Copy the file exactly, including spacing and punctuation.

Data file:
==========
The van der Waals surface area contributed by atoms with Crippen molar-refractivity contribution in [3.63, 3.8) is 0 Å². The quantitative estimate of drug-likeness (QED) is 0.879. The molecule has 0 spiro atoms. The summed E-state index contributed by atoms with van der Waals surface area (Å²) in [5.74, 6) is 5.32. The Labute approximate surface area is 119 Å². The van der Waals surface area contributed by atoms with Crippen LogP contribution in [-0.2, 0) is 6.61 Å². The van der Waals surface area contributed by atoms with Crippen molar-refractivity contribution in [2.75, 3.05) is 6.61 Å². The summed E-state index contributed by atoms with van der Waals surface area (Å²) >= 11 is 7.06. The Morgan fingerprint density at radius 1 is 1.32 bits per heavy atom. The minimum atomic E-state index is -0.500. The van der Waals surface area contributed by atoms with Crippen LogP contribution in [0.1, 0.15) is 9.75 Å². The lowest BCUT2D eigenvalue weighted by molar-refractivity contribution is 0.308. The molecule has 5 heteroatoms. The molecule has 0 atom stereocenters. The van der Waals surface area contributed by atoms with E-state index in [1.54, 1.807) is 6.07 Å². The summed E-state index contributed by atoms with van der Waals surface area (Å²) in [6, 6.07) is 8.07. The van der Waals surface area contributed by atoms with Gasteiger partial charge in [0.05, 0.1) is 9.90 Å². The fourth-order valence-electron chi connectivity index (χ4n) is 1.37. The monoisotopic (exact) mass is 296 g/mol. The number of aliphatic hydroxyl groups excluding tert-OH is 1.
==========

The van der Waals surface area contributed by atoms with Crippen molar-refractivity contribution in [3.63, 3.8) is 0 Å². The quantitative estimate of drug-likeness (QED) is 0.879. The molecule has 0 spiro atoms. The summed E-state index contributed by atoms with van der Waals surface area (Å²) in [5.74, 6) is 5.32. The Labute approximate surface area is 119 Å². The van der Waals surface area contributed by atoms with Crippen LogP contribution in [-0.2, 0) is 6.61 Å². The van der Waals surface area contributed by atoms with Crippen molar-refractivity contribution in [2.75, 3.05) is 6.61 Å². The summed E-state index contributed by atoms with van der Waals surface area (Å²) >= 11 is 7.06. The Morgan fingerprint density at radius 1 is 1.32 bits per heavy atom. The minimum atomic E-state index is -0.500. The van der Waals surface area contributed by atoms with Crippen LogP contribution in [0.1, 0.15) is 9.75 Å². The lowest BCUT2D eigenvalue weighted by molar-refractivity contribution is 0.308. The molecule has 5 heteroatoms. The molecule has 0 atom stereocenters. The van der Waals surface area contributed by atoms with E-state index in [1.54, 1.807) is 6.07 Å². The summed E-state index contributed by atoms with van der Waals surface area (Å²) in [6, 6.07) is 8.07. The van der Waals surface area contributed by atoms with Gasteiger partial charge in [0.05, 0.1) is 9.90 Å². The fourth-order valence-electron chi connectivity index (χ4n) is 1.37. The monoisotopic (exact) mass is 296 g/mol. The number of aliphatic hydroxyl groups excluding tert-OH is 1.